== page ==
Photo of Jack H. Evans, Director of Solutions Architecture at Indiana Health Information Exchange

Jack H. Evans
Director of Solutions Architecture
Indiana Health Information Exchange


“Short cuts make long delays,” said one of the main characters in the book Lord of the Rings. That’s not always true, but it’s worth noting.

Some years ago, I worked with a software developer that had been recently hired. He frequently asked me about the “tricks” that made it possible to develop software quickly. At first, I didn’t understand the question. As with any profession, experience and knowledge are guides to the most productive solutions. Practice and more practice make it possible to be more efficient. I came to realize that these were concepts that this developer didn’t understand. He thought that there were shortcuts that would let him bypass hard work and dedication and be successful. In the long term, he didn’t work out in that organization.

New ideas for what we do are everywhere. There’s always a sea of new technologies to sift through, from FHIR to emergent encryption standards, and even Blockchain. There are new ways of thinking about data and the ever-evolving needs of our exchange members. We are always looking for new ways to innovate and better support our mission. There’s a lot of looking at the latest hype over a new product or tool that will “revolutionize” data exchange. Or, perhaps it’s a new idea that will “solve” interoperability. The sales pitch almost always boils down to, “our product solves your problems without effort.” In other words, they’re selling a shortcut. No product is perfect, despite the pitch. That product will never be able to do all that’s needed and it will always need work to integrate and deploy. It may end up being useful, but it’s just not going to be as easy as it sounds.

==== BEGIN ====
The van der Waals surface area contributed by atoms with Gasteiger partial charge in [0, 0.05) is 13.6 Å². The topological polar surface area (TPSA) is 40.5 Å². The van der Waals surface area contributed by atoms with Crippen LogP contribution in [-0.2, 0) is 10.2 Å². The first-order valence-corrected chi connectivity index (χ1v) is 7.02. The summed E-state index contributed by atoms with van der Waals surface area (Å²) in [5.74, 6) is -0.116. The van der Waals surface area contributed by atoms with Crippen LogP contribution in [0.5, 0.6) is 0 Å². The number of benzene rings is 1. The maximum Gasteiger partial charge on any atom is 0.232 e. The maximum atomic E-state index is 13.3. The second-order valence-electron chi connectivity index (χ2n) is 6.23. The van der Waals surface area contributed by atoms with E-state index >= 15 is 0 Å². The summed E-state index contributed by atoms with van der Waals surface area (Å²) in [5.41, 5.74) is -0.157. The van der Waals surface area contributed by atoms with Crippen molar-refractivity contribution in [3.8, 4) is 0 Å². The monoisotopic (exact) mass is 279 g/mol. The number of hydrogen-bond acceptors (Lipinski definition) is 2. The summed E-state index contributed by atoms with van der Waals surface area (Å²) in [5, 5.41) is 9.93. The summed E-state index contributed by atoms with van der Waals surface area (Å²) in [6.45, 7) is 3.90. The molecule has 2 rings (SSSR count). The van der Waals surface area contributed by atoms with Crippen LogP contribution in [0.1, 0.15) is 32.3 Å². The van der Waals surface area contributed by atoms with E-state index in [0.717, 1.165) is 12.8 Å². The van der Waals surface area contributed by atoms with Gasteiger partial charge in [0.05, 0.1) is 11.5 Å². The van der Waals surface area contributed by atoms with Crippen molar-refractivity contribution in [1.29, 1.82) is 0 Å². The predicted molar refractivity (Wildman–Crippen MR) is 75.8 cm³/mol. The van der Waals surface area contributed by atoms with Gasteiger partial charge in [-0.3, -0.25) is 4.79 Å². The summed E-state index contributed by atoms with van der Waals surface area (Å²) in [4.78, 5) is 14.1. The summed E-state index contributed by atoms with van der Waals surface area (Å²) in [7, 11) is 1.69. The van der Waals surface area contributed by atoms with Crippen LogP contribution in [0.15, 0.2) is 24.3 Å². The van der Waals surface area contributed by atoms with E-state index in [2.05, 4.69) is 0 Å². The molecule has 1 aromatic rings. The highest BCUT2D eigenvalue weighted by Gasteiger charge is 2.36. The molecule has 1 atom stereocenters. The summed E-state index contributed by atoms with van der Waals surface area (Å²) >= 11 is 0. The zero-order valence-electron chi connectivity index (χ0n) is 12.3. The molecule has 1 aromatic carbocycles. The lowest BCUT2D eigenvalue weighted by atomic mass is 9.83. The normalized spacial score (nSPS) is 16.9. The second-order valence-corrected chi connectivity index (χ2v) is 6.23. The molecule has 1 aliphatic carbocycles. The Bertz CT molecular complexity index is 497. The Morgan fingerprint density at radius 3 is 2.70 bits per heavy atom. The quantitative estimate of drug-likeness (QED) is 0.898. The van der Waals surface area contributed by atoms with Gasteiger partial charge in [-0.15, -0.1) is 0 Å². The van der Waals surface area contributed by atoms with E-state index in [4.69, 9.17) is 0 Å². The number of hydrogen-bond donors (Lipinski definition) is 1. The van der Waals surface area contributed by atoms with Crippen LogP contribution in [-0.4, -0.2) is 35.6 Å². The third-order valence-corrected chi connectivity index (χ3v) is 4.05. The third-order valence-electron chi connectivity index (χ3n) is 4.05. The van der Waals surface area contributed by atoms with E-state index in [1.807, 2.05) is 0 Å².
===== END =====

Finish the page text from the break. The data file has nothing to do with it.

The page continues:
Most problems don’t have an easy fix. Health information exchange ties together the different needs of health care providers, informaticists, technologists, and analysts. At IHIE, we have more than a decade of experience, dedication, and hard work. That makes the complicated task of information exchange possible. That’s what makes what we do valuable and effective.

In the end, there are no shortcuts.